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Investment Due Diligence Process



To protect the innocent, I will not use company names in this edition of High Heel Boss. I will, however, review the criteria that I used to decide whether to invest in an alternative asset.


The first asset class is a gold mine. I know this may sound super crazy, but as a reader of my blog, you know, my life is crazy. And if you think I knew a darn thing about goldmines then you are crazy. This investment came about from an investor at Ignite Funding asking me if I would consider joining a select few people (10 to be exact) to invest $100,000 each. At first, I thought she was crazy, but the female intuition kicked in, and I got in a car with two strangers and drove to the location of the mine. Now that is some crazy shit right there, and I would not recommend this, as this is how you end up on Dateline.


So here is Carrie Cook, the geologist, and an investor who drove for hours to get to the location. The whole way there, I got a crash course in geological reports and assessments for signs of mineralization, historical production data, geological surveys, and current exploration results.


Once I got there, the rest of the team was there in a rundown single-wide trailer as if they had rolled out the red carpet. I was not expecting that, and at this point, I figured there were too many witnesses to cut me up and bury me in the desert. Just for the record, I was encouraged that they bought the oldest rundown single-wide trailer, as I knew my investment would not be spent on frivolous overhead. Take note of the surroundings when you visit an investment location as it tells a story.


The first thing we did was a site visit to the mine. It had been dormant for about 80 years, and as we walked around, I could see veins of gold on the surface. This was a good sign. They then asked if I wanted to go down the stulm, which is a passage to an underground mine that miners used for access to drainage, ventilation, and extracting minerals. This is where I draw the line.



Back at the trailer, we discussed regulatory compliance. As you can imagine, the permits and licenses from regulatory authorities for a goldmine are no walk in the park. As of this meeting, they had not received the environmental approval, and I took note. We will get back to this at the end.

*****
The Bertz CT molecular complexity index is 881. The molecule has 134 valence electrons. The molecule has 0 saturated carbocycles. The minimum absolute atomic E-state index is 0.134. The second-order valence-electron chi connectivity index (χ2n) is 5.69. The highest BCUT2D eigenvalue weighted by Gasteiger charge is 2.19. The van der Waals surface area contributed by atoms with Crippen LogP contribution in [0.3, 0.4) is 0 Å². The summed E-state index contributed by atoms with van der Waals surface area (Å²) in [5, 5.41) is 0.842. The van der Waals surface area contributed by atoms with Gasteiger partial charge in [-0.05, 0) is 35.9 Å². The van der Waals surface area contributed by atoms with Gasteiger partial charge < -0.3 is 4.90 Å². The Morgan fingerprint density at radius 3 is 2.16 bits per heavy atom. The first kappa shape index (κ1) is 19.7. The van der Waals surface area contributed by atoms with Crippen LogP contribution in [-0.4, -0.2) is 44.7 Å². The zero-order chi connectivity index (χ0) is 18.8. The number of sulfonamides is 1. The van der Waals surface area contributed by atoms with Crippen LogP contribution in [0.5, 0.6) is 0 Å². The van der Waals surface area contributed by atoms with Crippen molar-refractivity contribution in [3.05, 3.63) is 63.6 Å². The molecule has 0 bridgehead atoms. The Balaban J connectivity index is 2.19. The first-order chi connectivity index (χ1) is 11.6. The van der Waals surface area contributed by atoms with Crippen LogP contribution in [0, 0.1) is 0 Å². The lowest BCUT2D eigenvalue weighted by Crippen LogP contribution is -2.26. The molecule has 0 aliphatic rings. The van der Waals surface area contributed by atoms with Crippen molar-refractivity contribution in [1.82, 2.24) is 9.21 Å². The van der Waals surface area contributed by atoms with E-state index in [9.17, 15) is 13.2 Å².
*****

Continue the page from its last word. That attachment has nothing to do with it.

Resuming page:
We then discussed financial analysis and reviewed the current financial statements of the mining company. We discussed future expenses, profitability assumptions, and cash flow. I learned about production per ounce of gold compared to the prevailing market prices. I also learned that a gold mine does not only produce gold. It produces many other minerals, many of which I cannot even pronounce.


I had the opportunity to meet the entire management team and assess their experience and track record to evaluate their ability to execute the business plan.


Four hours into this evaluation, I was ready to discuss risks. With every investment, there is the risk of losing your entire investment, so evaluating the risks is just as important as the investment and the people behind it. The biggest risk, as mentioned earlier, was whether they would ever get the environmental approval to move forward, as I was keeping in mind that they had been in the process of obtaining this for a year and a half. Don’t let all the good stuff overshadow the potential issues. 


While in the car for the drive back, I was thinking about how I could seek professional advice from experts outside of the inner circle I was just sucked into for four hours trying to keep in mind the security factors of mine. I asked for references from another geologist and if they would consider sharing their findings and they agreed. Within a few weeks, I spoke with another geologist, and upon confirmation of the report and the environmental regulations being met, I invested.


To what lengths would you go to do your due diligence before making an investment?


Most of my investments involve a visit to the investment firm, a tour of the investment site, and a one-on-one conversation with the management team. If you are unwilling or find it unnecessary, then you probably should not be making large financial investment decisions.

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